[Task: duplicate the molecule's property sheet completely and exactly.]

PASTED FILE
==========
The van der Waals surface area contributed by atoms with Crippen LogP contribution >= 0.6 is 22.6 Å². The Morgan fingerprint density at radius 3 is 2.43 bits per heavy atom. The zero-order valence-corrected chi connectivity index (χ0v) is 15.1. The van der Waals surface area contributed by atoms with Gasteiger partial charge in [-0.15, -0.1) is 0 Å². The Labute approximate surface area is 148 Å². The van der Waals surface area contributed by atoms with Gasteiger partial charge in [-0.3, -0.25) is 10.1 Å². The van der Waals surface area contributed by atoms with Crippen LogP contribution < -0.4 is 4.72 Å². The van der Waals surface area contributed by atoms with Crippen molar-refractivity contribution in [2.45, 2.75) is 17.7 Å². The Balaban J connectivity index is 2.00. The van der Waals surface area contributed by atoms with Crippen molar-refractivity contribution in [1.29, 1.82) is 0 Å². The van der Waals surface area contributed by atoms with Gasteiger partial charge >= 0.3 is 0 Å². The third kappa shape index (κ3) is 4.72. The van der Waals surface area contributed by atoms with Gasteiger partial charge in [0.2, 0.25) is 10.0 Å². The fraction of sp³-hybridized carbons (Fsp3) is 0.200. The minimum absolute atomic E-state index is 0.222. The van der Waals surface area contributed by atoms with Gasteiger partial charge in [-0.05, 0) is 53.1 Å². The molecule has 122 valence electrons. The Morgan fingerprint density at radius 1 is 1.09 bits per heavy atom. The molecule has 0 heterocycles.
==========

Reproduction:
The van der Waals surface area contributed by atoms with Crippen LogP contribution >= 0.6 is 22.6 Å². The Morgan fingerprint density at radius 3 is 2.43 bits per heavy atom. The zero-order valence-corrected chi connectivity index (χ0v) is 15.1. The van der Waals surface area contributed by atoms with Gasteiger partial charge in [-0.15, -0.1) is 0 Å². The Labute approximate surface area is 148 Å². The van der Waals surface area contributed by atoms with Gasteiger partial charge in [-0.3, -0.25) is 10.1 Å². The van der Waals surface area contributed by atoms with Crippen LogP contribution < -0.4 is 4.72 Å². The van der Waals surface area contributed by atoms with Crippen molar-refractivity contribution in [2.45, 2.75) is 17.7 Å². The Balaban J connectivity index is 2.00. The van der Waals surface area contributed by atoms with Crippen molar-refractivity contribution in [1.29, 1.82) is 0 Å². The van der Waals surface area contributed by atoms with Gasteiger partial charge >= 0.3 is 0 Å². The third kappa shape index (κ3) is 4.72. The van der Waals surface area contributed by atoms with Gasteiger partial charge in [0.2, 0.25) is 10.0 Å². The fraction of sp³-hybridized carbons (Fsp3) is 0.200. The minimum absolute atomic E-state index is 0.222. The van der Waals surface area contributed by atoms with Gasteiger partial charge in [-0.05, 0) is 53.1 Å². The molecule has 122 valence electrons. The Morgan fingerprint density at radius 1 is 1.09 bits per heavy atom. The molecule has 0 heterocycles.